Chapter Six, The Mother-Son College Odyssey

We have a fifteen-minute break between dinner at the Olive Garden (spaghetti and meatballs, eggplant parmesan, lasagna, garlic bread sticks and salad) and leaving for Next to Normal, our last show on Broadway on our last night in New York City, followed by a midnight trip up to the top of the Empire State Building.

The adults are tired. The chaperones drank two bottles of wine at dinner tonight—we all agreed it was the last night and we deserved it—and as we sipped, we grumbled about the midnight trip through four layers of security to see NYC skyline from the top of the Empire State. But the kids are excited.

I, at least, had a nap today. I’m packed and ready for our departure tomorrow, up for one more Broadway show and whatever adventures the evening has in store.

This morning, while I stayed with Emily, Eli got left behind (since he was in my head count) and had to take the train uptown himself. He did fine, like a real trooper. I can’t wait to find out what his assessment of New York City is, now at 17. For years, we came to New York with his grandmother to see shows, one a year, and he spent the entire time griping about the noise and the grime. I wonder how he sees it today. Maybe he feels the excitement and the edge that is New York. The openness, the possibility. All I can think is that if he goes to college here, I’ll have an excuse to visit!

The dinner conversation between all the chaperones was about college and letting go of our children and their futures. It’s nice to be with a group of moms who are all thinking about the same issues, facing the same transitions, and letting go with more or less grace. The end of high school is huge for the kids, but it’s huge for parents as well.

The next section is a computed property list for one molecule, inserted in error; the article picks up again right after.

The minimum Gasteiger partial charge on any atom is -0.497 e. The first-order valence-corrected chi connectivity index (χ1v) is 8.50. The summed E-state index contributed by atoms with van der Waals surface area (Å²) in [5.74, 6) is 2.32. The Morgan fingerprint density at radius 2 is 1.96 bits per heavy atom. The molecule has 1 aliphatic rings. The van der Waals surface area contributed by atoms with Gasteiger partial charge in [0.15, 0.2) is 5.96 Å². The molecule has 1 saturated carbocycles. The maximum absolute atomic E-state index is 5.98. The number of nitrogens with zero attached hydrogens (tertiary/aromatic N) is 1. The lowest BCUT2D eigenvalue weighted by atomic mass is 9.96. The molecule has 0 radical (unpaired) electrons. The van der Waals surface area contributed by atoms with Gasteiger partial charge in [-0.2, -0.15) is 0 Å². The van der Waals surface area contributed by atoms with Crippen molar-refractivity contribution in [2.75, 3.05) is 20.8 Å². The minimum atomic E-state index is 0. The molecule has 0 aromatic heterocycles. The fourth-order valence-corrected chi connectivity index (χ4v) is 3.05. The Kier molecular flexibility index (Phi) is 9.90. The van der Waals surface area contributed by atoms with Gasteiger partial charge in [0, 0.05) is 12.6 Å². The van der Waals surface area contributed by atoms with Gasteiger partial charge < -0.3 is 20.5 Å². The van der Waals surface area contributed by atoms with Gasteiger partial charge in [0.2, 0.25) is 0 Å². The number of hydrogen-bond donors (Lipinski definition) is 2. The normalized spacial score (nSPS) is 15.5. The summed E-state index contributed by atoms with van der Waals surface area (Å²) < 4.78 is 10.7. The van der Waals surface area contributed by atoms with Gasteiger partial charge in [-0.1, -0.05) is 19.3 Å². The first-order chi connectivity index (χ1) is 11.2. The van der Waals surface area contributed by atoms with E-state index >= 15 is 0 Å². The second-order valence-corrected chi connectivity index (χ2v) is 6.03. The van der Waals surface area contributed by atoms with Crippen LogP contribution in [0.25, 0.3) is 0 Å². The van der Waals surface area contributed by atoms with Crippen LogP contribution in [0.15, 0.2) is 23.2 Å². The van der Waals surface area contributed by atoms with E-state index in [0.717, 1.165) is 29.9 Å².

This afternoon (where sick Emily and I rejoined the group) was spent at H & M, a cheap outlet for teen clothes at corner of 51st Street and 5th Avenue, where 12 kids shopped till they dropped. I was determined to buy something for Lizzy, but she is particular about what she wears and when I buy for her without her around, it is inevitably a failure. But with Enid’s encouragement, I bought her a little black dress, size 2. Hopefully, she’ll be able to find a way to accessorize it into a fashion statement she can live with.

Time to go….more later after the show.

Now it’s after midnight, so this will be brief. Nearly Normal was a very intense, emotionally exhausting rock musical about a bipolar mother and the devastation her illness wreaks on her family and her teenage daughter. The music was amazing, the staging incredible, but I found the subject matter very hard to take. I have a friend who’s been suicidal recently. I just found out and this show was too close to home.

It was cold and pouring rain when we came out of the theatre and we walked many blocks and then took the subway to the Empire State building for a last hurrah—a final event before this trip winds down. But because some of our crew hung out at the stage door, waiting for autographs, we arrived five minutes too late and they wouldn’t let us go on our tour. They had closed up shop for the night.

We begged and pleaded and finally sang to the folks working the night shift. They loved us and posed with us (and the acoustics there in the hallway were great), but they still couldn’t let us in. Oh well, we had our own Empire State Building experience and frankly, I was relieved to cut it an hour short since Eli and I are going to have an early start tomorrow. We’re taking the train uptown to tour Columbia, then we’re going to have lunch with Melaku, a Kirby graduate who’s a freshman there. Then back downtown, pick up our bags, take a taxi to our rental car and drive to Philadelphia and a seder with my childhood friend, Abby Stamelman and her family. After that it will be a new destination and a new place to sleep almost every night.

I’ll post some photos on Facebook from the Empire State singing extravaganza. Good night!

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